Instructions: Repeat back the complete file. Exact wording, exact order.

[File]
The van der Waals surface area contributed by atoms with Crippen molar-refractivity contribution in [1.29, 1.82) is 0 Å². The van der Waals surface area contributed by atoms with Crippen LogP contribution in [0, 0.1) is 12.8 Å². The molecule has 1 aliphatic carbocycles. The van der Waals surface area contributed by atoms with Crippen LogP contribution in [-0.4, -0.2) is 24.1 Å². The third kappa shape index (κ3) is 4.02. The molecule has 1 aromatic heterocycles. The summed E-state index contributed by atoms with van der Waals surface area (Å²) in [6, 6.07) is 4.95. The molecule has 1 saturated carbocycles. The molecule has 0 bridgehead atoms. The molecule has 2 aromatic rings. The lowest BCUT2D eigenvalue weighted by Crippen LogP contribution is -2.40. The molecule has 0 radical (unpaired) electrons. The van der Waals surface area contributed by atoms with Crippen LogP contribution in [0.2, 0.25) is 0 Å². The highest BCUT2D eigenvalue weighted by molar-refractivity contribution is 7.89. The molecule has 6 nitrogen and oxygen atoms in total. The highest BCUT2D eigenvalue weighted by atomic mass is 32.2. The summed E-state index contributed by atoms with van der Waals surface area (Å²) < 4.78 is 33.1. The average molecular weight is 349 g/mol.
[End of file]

The van der Waals surface area contributed by atoms with Crippen molar-refractivity contribution in [1.29, 1.82) is 0 Å². The van der Waals surface area contributed by atoms with Crippen LogP contribution in [0, 0.1) is 12.8 Å². The molecule has 1 aliphatic carbocycles. The van der Waals surface area contributed by atoms with Crippen LogP contribution in [-0.4, -0.2) is 24.1 Å². The third kappa shape index (κ3) is 4.02. The molecule has 1 aromatic heterocycles. The summed E-state index contributed by atoms with van der Waals surface area (Å²) in [6, 6.07) is 4.95. The molecule has 1 saturated carbocycles. The molecule has 0 bridgehead atoms. The molecule has 2 aromatic rings. The lowest BCUT2D eigenvalue weighted by Crippen LogP contribution is -2.40. The molecule has 0 radical (unpaired) electrons. The van der Waals surface area contributed by atoms with Crippen LogP contribution in [0.2, 0.25) is 0 Å². The highest BCUT2D eigenvalue weighted by molar-refractivity contribution is 7.89. The molecule has 6 nitrogen and oxygen atoms in total. The highest BCUT2D eigenvalue weighted by atomic mass is 32.2. The summed E-state index contributed by atoms with van der Waals surface area (Å²) < 4.78 is 33.1. The average molecular weight is 349 g/mol.